Before 2024

For any of Michael's publications before 2024, please see: ORCID iD icon

Since 2024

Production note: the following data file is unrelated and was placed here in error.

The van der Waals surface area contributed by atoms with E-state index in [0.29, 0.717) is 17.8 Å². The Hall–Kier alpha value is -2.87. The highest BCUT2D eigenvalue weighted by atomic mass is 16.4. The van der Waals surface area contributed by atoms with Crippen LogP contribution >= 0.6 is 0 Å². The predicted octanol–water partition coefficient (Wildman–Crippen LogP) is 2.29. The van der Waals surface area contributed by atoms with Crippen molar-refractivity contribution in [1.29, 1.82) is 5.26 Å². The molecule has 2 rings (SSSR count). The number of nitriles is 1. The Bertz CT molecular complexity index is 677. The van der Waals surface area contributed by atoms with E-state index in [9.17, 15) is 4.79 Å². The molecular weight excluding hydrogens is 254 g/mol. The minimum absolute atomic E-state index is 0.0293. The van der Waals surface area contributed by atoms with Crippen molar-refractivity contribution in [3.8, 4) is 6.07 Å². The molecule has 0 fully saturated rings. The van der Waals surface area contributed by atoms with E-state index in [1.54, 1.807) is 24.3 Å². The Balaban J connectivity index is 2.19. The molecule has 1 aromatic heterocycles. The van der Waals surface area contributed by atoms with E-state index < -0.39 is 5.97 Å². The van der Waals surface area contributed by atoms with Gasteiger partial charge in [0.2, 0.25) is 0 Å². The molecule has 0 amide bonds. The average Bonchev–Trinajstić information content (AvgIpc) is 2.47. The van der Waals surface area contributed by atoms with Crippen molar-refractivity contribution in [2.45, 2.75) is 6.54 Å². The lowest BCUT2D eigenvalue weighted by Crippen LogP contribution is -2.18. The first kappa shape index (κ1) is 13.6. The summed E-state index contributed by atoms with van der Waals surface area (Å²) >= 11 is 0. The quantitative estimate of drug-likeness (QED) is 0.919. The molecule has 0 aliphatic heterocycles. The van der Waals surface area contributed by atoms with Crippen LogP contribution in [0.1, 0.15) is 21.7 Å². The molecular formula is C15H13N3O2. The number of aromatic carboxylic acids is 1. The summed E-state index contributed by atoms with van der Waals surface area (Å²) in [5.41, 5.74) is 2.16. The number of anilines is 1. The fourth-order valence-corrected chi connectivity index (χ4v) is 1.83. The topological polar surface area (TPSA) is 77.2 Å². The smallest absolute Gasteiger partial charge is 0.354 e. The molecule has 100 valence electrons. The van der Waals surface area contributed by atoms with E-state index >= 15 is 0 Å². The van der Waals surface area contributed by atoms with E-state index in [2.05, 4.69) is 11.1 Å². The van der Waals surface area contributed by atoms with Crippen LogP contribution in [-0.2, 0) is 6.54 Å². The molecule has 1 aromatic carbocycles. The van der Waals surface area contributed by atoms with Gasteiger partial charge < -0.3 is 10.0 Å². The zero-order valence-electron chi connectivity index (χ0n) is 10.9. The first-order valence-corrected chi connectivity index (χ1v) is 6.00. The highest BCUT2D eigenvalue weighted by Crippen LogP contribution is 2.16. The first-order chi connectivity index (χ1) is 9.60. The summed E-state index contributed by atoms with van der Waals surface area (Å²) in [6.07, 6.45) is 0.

The water-lily clade represents the second earliest-diverging branch of angiosperms. Most of its species belong to Nymphaeaceae, of which the “core Nymphaeaceae”—comprising the genera Euryale, Nymphaea and Victoria—is the most diverse clade. Despite previous molecular phylogenetic studies on the core Nymphaeaceae, various aspects of their evolutionary relationships have remained unresolved. The length-variable introns and intergenic spacers are known to contain most of the sequence variability within the water-lily plastomes. Despite the challenges with multiple sequence alignment, any new molecular phylogenetic investigation on the core Nymphaeaceae should focus on these noncoding plastome regions. For example, a new plastid phylogenomic study on the core Nymphaeaceae should generate DNA sequence alignments of all plastid introns and intergenic spacers based on the principle of conserved sequence motifs. In this investigation, we revisit the phylogenetic history of the core Nymphaeaceae by employing such an approach. Specifically, we use a plastid phylogenomic analysis strategy in which all coding and noncoding partitions are separated and then undergo software-driven DNA sequence alignment, followed by a motif-based alignment inspection and adjustment. This approach allows us to increase the reliability of the character base compared to the default practice of aligning complete plastomes through software algorithms alone. Our approach produces significantly different phylogenetic tree reconstructions for several of the plastome regions under study. The results of these reconstructions underscore that Nymphaea is paraphyletic in its current circumscription, that each of the five subgenera of Nymphaea is monophyletic, and that the subgenus Nymphaea is sister to all other subgenera of Nymphaea. Our results also clarify many evolutionary relationships within the Nymphaea subgenera Brachyceras, Hydrocallis and Nymphaea. In closing, we discuss whether the phylogenetic reconstructions obtained through our motif-based alignment adjustments are in line with morphological evidence on water-lily evolution.